“PAX AM Days” is not a new Fall Out Boy album. Just 13 minutes long, “PAX AM Days” is an experimental, spur-of-the-moment punk-inspired EP that has nothing to do with the band’s most recent release “Save Rock and Roll,” from this past spring.
Fall Out Boy recorded the EP over a span of two days with singer/songwriter Ryan Adams, who also produced it. Although these tracks are featured on a new special edition two-CD version of “Save Rock and Roll,” if you were looking for the Fall Out Boy of “Save Rock and Roll” on this new EP, you won’t find it.
The songs on this album are all so short that it’s hard to get a handle on them. The longest, “Caffeine Cold,” clocks in at two minutes and 42 seconds, which is still short by anyone’s standards, and the shortest, “Art of Keeping up Disappearances,” is just one minute and three seconds. It is definitely not Fall Out Boy’s norm and it’s immediately off-putting.
That unsettling unfamiliarity seems to be the case with most aspects of this EP. The music doesn’t sound quite like Fall Out Boy, the singing doesn’t sound quite like Patrick Stump, and all the enunciation Stump finally achieved in “Save Rock and Roll” is nowhere to be heard, so it’s hard to tell without looking them up if the lyrics are anything like Fall Out Boy.
The most Fall Out Boy-esque thing on “PAX AM Days” is the song titles. “Art of Keeping up Disappearances” is a classic Pete Wentz play-on-words, as is “Caffeine Cold,” and “Hot To the Touch, Cold On the Inside,” which is the song that will probably be the best-received by long-time Fall Out Boy fans.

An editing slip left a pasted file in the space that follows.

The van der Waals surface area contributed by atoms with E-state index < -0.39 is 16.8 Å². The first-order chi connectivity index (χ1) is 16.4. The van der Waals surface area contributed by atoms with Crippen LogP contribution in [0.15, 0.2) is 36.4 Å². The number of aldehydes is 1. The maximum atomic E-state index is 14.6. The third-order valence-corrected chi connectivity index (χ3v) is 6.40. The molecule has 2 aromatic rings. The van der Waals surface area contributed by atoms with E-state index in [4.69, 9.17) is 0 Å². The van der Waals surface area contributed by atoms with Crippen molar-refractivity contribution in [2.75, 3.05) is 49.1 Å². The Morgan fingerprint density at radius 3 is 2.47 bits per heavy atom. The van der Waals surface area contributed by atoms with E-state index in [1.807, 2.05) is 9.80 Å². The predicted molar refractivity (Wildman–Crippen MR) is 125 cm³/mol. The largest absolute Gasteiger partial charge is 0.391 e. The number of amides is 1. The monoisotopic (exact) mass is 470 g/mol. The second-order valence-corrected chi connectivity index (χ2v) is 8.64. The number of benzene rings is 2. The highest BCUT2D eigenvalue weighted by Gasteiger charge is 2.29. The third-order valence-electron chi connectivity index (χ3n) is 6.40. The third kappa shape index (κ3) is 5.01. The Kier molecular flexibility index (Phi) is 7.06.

“Hot To the Touch, Cold On the Inside” is just one minute and 25 seconds long. The opening, where Stump sings, “They’ve got us surrounded, we’re in their sights, but / they’re not taking us alive / Hot to the touch, cold on the inside, but / They’re not taking us alive,” becomes the chorus and is the moment most reminiscent of Fall Out Boy on the EP. Stump finally gets a chance to sing without the harsh instruments drowning him out, but by the time the first verse comes around, the song follows the same pattern as the others on the EP: Stump tries to scream along to a part that should rightly have been done by Wentz and his voice is lost in music that doesn’t fit it.
The first track, “We Were Doomed From the Start (The King is Dead),” begins with a husky man’s voice asking, “Hey darling, know any bands for my, play my party?” A girl responds, “Um, I don’t know, how about… Fall Out Boy?” Drumsticks click, the song begins… and then it goes nowhere. “The king is dead / long live the king,” is repeated over and over throughout the track, Stump mumbles through some hardcore-sounding verses, and in the chorus his voice tries to branch out and play with complicated scales he’s used to, but the nature of the song doesn’t allow him to.
The following track, “Art of Keeping Up Disappearances,” seems like it should be part of “The King is Dead” The chorus is almost exactly the same, only “The king is dead / long live the king” has been replaced with “The art, the art / of keeping up disappearances.” Again, the song begins and then ends, but doesn’t do much in between. The same can be said for the EP itself: it begins and ends, and the listener is left wondering what the point was.
“PAX AM Days” refers to Ryan Adams’ record label, Pax Americana Recording Company, and the two days that it was recorded in. The title of the EP tells a Fall Out Boy fan everything he or she needs to know before deciding whether or not to listen to it. As an exercise in attempting to record some decent songs in a very short time period, it’s a pretty impressive effort by the band. But standing alone as a new release by Fall Out Boy, “PAX AM Days” isn’t worth listening to, not when compared to all of its previous work. A better use of that 13 minutes would be to listen to “Young Volcanoes” four times in a row.